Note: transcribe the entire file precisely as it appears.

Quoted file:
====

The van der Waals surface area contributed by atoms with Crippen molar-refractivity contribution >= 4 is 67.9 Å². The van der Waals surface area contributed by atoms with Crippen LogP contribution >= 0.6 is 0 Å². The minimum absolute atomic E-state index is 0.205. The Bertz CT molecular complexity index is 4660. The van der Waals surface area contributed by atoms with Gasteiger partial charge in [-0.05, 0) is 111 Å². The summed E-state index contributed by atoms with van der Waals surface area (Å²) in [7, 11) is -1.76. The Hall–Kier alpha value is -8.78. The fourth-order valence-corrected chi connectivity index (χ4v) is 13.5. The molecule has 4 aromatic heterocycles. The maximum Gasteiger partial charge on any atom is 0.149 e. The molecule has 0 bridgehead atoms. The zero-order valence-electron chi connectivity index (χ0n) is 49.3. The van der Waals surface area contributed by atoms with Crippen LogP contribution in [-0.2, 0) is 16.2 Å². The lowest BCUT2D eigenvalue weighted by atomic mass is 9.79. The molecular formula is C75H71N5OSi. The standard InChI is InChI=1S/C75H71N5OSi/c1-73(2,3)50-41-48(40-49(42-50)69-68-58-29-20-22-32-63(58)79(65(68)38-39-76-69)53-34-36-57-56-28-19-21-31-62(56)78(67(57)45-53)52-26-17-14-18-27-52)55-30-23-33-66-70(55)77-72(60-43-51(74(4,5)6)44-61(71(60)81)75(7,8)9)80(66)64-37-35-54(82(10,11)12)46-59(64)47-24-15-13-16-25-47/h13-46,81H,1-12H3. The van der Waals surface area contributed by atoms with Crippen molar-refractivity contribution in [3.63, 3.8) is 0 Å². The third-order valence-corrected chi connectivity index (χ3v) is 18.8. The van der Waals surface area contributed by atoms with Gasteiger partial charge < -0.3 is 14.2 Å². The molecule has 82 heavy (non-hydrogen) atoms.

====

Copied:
The van der Waals surface area contributed by atoms with Crippen molar-refractivity contribution >= 4 is 67.9 Å². The van der Waals surface area contributed by atoms with Crippen LogP contribution >= 0.6 is 0 Å². The minimum absolute atomic E-state index is 0.205. The Bertz CT molecular complexity index is 4660. The van der Waals surface area contributed by atoms with Gasteiger partial charge in [-0.05, 0) is 111 Å². The summed E-state index contributed by atoms with van der Waals surface area (Å²) in [7, 11) is -1.76. The Hall–Kier alpha value is -8.78. The fourth-order valence-corrected chi connectivity index (χ4v) is 13.5. The molecule has 4 aromatic heterocycles. The maximum Gasteiger partial charge on any atom is 0.149 e. The molecule has 0 bridgehead atoms. The zero-order valence-electron chi connectivity index (χ0n) is 49.3. The van der Waals surface area contributed by atoms with Crippen LogP contribution in [-0.2, 0) is 16.2 Å². The lowest BCUT2D eigenvalue weighted by atomic mass is 9.79. The molecular formula is C75H71N5OSi. The standard InChI is InChI=1S/C75H71N5OSi/c1-73(2,3)50-41-48(40-49(42-50)69-68-58-29-20-22-32-63(58)79(65(68)38-39-76-69)53-34-36-57-56-28-19-21-31-62(56)78(67(57)45-53)52-26-17-14-18-27-52)55-30-23-33-66-70(55)77-72(60-43-51(74(4,5)6)44-61(71(60)81)75(7,8)9)80(66)64-37-35-54(82(10,11)12)46-59(64)47-24-15-13-16-25-47/h13-46,81H,1-12H3. The van der Waals surface area contributed by atoms with Crippen molar-refractivity contribution in [3.63, 3.8) is 0 Å². The third-order valence-corrected chi connectivity index (χ3v) is 18.8. The van der Waals surface area contributed by atoms with Gasteiger partial charge < -0.3 is 14.2 Å². The molecule has 82 heavy (non-hydrogen) atoms.